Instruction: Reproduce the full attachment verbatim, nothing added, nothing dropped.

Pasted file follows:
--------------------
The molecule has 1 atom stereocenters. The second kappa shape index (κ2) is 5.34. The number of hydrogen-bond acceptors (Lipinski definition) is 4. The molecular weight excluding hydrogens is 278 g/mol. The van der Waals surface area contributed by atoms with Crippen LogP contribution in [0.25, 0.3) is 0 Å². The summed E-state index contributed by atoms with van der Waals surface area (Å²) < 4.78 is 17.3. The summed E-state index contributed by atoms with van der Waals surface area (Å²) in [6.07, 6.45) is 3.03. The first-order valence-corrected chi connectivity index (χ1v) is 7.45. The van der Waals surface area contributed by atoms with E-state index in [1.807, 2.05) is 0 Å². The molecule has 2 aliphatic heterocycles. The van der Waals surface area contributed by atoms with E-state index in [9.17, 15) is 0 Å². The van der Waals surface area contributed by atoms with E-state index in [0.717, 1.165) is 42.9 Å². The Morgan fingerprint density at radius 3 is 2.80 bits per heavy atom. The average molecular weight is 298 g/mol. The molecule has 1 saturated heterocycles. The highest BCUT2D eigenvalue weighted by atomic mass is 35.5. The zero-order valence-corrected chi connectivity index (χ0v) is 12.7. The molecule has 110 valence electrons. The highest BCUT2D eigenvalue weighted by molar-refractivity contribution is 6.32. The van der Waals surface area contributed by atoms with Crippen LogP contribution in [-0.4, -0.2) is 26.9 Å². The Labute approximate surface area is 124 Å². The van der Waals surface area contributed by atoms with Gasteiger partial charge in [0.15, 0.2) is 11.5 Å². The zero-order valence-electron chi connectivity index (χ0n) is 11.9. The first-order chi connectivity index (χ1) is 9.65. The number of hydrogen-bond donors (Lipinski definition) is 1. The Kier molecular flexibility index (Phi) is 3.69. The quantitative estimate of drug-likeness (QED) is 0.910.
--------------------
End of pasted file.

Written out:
The molecule has 1 atom stereocenters. The second kappa shape index (κ2) is 5.34. The number of hydrogen-bond acceptors (Lipinski definition) is 4. The molecular weight excluding hydrogens is 278 g/mol. The van der Waals surface area contributed by atoms with Crippen LogP contribution in [0.25, 0.3) is 0 Å². The summed E-state index contributed by atoms with van der Waals surface area (Å²) < 4.78 is 17.3. The summed E-state index contributed by atoms with van der Waals surface area (Å²) in [6.07, 6.45) is 3.03. The first-order valence-corrected chi connectivity index (χ1v) is 7.45. The van der Waals surface area contributed by atoms with E-state index in [1.807, 2.05) is 0 Å². The molecule has 2 aliphatic heterocycles. The van der Waals surface area contributed by atoms with E-state index in [9.17, 15) is 0 Å². The van der Waals surface area contributed by atoms with E-state index in [0.717, 1.165) is 42.9 Å². The Morgan fingerprint density at radius 3 is 2.80 bits per heavy atom. The average molecular weight is 298 g/mol. The molecule has 1 saturated heterocycles. The highest BCUT2D eigenvalue weighted by atomic mass is 35.5. The zero-order valence-corrected chi connectivity index (χ0v) is 12.7. The molecule has 110 valence electrons. The highest BCUT2D eigenvalue weighted by molar-refractivity contribution is 6.32. The van der Waals surface area contributed by atoms with Crippen LogP contribution in [-0.4, -0.2) is 26.9 Å². The Labute approximate surface area is 124 Å². The van der Waals surface area contributed by atoms with Gasteiger partial charge in [0.15, 0.2) is 11.5 Å². The zero-order valence-electron chi connectivity index (χ0n) is 11.9. The first-order chi connectivity index (χ1) is 9.65. The number of hydrogen-bond donors (Lipinski definition) is 1. The Kier molecular flexibility index (Phi) is 3.69. The quantitative estimate of drug-likeness (QED) is 0.910.